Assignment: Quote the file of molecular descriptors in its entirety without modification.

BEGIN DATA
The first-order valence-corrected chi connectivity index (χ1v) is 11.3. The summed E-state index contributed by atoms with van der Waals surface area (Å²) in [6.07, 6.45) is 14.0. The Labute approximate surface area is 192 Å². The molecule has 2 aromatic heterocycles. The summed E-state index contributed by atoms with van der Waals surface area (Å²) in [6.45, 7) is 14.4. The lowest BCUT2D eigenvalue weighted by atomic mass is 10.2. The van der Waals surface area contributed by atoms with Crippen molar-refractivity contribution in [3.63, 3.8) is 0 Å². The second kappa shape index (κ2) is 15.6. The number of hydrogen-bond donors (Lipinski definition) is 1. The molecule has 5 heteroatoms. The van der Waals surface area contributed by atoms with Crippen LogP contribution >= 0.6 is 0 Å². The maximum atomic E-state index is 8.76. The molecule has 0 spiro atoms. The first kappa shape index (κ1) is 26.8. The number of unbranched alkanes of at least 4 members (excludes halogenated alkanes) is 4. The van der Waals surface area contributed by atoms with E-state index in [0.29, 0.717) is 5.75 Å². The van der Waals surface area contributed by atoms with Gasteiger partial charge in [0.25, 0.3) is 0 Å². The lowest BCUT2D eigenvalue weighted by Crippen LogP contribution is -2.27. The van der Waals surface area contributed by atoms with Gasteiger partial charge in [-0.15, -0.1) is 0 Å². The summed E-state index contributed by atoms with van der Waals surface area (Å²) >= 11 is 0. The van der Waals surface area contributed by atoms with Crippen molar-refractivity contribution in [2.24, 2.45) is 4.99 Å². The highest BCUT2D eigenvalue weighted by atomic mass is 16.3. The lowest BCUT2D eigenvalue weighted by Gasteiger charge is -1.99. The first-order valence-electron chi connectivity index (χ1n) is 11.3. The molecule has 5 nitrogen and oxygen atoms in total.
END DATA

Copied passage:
The first-order valence-corrected chi connectivity index (χ1v) is 11.3. The summed E-state index contributed by atoms with van der Waals surface area (Å²) in [6.07, 6.45) is 14.0. The Labute approximate surface area is 192 Å². The molecule has 2 aromatic heterocycles. The summed E-state index contributed by atoms with van der Waals surface area (Å²) in [6.45, 7) is 14.4. The lowest BCUT2D eigenvalue weighted by atomic mass is 10.2. The van der Waals surface area contributed by atoms with Crippen molar-refractivity contribution in [3.63, 3.8) is 0 Å². The second kappa shape index (κ2) is 15.6. The number of hydrogen-bond donors (Lipinski definition) is 1. The molecule has 5 heteroatoms. The van der Waals surface area contributed by atoms with Crippen LogP contribution >= 0.6 is 0 Å². The maximum atomic E-state index is 8.76. The molecule has 0 spiro atoms. The first kappa shape index (κ1) is 26.8. The number of unbranched alkanes of at least 4 members (excludes halogenated alkanes) is 4. The van der Waals surface area contributed by atoms with E-state index in [0.29, 0.717) is 5.75 Å². The van der Waals surface area contributed by atoms with Gasteiger partial charge in [0.25, 0.3) is 0 Å². The lowest BCUT2D eigenvalue weighted by Crippen LogP contribution is -2.27. The van der Waals surface area contributed by atoms with Gasteiger partial charge in [-0.15, -0.1) is 0 Å². The summed E-state index contributed by atoms with van der Waals surface area (Å²) >= 11 is 0. The van der Waals surface area contributed by atoms with Crippen molar-refractivity contribution in [2.24, 2.45) is 4.99 Å². The highest BCUT2D eigenvalue weighted by atomic mass is 16.3. The lowest BCUT2D eigenvalue weighted by Gasteiger charge is -1.99. The first-order valence-electron chi connectivity index (χ1n) is 11.3. The molecule has 5 nitrogen and oxygen atoms in total.